Connecticut attorney general will not run for re-election

Connecticut Attorney General George Jepsen will not be running for reelection in 2018, he said in a press release on Nov. 27.

“It has been the greatest honor of my professional life to serve as Attorney General for the State of Connecticut,” Jepsen said in the release. “While my love for the work of this office is undiminished, I am ready to pursue different challenges.”

Jepsen said though he doesn’t yet know what the future holds, he “look(s) forward to advancing the interests of Connecticut for the remainder of (his) term and in other capacities.”

Connecticut Attorney General George Jepsen will not be running for reelection in 2018, he said in a press release on Nov. 27th. (Wikimedia Creative Commons)

Connecticut Attorney General George Jepsen will not be running for reelection in 2018, he said in a press release on Nov. 27th. (Wikimedia Creative Commons)

Jepsen said he knows the men and women of the Office of the Attorney General will continue to serve and protect the state and its residents with distinction.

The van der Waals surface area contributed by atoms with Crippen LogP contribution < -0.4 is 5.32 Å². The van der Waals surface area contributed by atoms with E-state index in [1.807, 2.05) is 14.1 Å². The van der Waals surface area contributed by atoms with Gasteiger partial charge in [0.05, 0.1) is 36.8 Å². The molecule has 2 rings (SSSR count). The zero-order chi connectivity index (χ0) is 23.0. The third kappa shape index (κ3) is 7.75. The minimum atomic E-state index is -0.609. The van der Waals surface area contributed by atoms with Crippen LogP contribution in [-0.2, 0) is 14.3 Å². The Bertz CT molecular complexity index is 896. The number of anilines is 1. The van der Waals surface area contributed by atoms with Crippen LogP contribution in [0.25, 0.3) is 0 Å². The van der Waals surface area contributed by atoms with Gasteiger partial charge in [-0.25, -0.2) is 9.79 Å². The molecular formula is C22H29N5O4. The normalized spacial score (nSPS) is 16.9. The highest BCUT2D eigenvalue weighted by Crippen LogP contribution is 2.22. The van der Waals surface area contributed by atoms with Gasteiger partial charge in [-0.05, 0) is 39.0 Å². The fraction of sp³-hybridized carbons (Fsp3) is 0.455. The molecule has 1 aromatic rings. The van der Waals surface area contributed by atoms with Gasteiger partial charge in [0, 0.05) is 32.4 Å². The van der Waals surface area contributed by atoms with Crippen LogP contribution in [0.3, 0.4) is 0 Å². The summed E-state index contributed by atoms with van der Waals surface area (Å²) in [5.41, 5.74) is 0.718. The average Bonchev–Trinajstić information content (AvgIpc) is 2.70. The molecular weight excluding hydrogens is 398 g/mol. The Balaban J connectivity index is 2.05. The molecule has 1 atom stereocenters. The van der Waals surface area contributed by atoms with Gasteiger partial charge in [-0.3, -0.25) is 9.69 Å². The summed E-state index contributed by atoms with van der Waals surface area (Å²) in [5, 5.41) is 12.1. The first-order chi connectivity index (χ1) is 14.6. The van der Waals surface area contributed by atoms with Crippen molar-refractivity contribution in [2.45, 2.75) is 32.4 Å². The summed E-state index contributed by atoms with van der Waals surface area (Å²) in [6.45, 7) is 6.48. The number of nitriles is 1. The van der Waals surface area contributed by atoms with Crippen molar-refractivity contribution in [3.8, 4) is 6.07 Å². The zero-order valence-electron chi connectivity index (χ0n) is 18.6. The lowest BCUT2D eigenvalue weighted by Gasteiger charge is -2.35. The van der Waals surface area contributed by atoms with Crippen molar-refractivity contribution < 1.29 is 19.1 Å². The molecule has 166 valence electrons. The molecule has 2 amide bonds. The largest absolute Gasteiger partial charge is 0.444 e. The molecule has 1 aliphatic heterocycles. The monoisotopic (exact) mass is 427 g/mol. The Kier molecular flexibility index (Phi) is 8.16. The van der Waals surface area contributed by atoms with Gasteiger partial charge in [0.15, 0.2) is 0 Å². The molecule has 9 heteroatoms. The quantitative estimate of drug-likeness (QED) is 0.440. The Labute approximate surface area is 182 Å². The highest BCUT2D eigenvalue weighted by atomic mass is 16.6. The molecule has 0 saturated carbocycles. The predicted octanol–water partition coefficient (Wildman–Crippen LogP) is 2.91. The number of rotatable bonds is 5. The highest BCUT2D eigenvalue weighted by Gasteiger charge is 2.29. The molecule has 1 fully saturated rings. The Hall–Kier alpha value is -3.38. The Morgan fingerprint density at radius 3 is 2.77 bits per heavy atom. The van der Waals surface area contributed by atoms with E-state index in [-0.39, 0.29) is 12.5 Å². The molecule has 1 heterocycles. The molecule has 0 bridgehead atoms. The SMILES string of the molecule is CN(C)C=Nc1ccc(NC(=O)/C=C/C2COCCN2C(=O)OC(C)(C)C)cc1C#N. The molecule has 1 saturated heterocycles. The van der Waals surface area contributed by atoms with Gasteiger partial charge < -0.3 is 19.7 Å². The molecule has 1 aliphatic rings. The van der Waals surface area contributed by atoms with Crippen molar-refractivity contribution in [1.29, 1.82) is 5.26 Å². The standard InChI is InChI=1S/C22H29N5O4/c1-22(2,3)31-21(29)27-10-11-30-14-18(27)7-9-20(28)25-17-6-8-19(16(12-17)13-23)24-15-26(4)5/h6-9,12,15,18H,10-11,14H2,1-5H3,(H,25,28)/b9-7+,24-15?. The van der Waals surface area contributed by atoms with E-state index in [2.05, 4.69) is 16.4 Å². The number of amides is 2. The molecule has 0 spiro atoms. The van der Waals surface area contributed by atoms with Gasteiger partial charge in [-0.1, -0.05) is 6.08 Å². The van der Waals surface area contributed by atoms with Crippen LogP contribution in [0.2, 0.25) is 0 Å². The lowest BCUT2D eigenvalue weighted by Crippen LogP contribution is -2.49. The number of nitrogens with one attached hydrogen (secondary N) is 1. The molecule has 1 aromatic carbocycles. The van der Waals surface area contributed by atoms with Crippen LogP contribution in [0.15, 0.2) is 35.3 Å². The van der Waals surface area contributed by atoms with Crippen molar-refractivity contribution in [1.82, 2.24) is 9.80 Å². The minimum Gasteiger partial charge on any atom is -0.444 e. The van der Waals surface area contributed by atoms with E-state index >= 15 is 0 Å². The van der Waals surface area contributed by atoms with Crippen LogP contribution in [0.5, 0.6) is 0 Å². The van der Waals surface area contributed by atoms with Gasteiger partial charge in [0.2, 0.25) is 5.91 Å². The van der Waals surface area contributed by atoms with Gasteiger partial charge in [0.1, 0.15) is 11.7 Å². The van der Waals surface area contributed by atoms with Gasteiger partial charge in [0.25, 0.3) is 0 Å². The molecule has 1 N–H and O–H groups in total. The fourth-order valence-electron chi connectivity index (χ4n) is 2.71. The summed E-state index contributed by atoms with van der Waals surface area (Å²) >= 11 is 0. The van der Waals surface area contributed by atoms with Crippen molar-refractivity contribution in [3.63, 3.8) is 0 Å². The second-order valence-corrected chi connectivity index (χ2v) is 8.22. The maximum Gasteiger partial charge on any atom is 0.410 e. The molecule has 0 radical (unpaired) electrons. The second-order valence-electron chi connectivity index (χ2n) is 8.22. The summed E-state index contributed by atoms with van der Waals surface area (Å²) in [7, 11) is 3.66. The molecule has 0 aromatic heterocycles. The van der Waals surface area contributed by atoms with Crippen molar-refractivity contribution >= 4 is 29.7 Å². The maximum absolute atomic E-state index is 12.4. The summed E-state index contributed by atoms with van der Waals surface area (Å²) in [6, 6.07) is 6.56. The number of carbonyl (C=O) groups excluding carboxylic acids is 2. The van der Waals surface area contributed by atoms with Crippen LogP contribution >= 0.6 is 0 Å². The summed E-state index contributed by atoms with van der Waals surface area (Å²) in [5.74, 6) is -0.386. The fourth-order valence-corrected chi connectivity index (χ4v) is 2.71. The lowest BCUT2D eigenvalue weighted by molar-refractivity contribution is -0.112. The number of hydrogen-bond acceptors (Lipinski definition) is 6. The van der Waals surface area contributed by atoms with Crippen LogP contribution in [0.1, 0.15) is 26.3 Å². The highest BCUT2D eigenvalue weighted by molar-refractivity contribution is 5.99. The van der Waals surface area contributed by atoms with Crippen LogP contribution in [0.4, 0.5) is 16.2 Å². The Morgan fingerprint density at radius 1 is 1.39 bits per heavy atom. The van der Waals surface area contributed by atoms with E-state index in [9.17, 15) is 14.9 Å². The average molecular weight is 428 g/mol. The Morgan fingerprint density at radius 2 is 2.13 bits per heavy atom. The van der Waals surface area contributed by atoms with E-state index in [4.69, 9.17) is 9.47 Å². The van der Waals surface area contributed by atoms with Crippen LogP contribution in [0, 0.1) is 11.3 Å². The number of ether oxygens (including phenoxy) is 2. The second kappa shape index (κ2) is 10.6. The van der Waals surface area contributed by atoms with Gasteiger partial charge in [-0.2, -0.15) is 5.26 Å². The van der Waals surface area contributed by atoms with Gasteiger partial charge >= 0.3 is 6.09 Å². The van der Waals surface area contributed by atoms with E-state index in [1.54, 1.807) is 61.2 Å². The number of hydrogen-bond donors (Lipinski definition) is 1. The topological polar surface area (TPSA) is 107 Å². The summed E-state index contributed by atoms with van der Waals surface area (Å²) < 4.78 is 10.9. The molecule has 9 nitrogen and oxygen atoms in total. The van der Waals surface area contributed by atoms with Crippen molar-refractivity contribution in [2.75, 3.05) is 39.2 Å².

“They are superb public servants in the truest sense, and I am proud of the work we have done together,” Jepsen said.

Lt. Governor Nancy Wyman said in a statement that George Jepsen is an “extraordinary public servant” who leads with “calm, quiet determination and a true sense of wanting to make the state a better place for residents.”

“He is a good man and I wish him all the best in whatever he does next,” Wyman said. “I’m honored to call him a friend.”

Jepsen was first elected attorney general in Nov. 2010 after serving in the Connecticut House of Representatives from 1987 to 1991 and the state senate from 1991 to 2003.

While a member of the Connecticut General Assembly, Jepsen worked to pass laws to protect the environment, civil rights and legitimate businesses.

His legislative accomplishments include the passage of the assault weapons ban, laws protecting the right to choose and the right to create a living will and laws that reformed insurance practices, including requiring insurance companies to permit new mothers to stay in a hospital for more than 24 hours.

Jepsen was Chairman of the Connecticut State Democratic Party from 2003 to 2005.

Jepsen’s decision comes in the wake of multiple Connecticut politicians’ announcements that they won’t seek re-election, including Gov. Dannel Malloy announcing he would not be running for another term.

Several politicians have announced their intention to run for Jepsen’s position, including former U.S. Attorney Chris Mattei, who had originally planned to run for governor.


Gabriella DeBenedictis is a staff writer for The Daily Campus. She can be reached via email at gabriella.debenedictis@uconn.edu.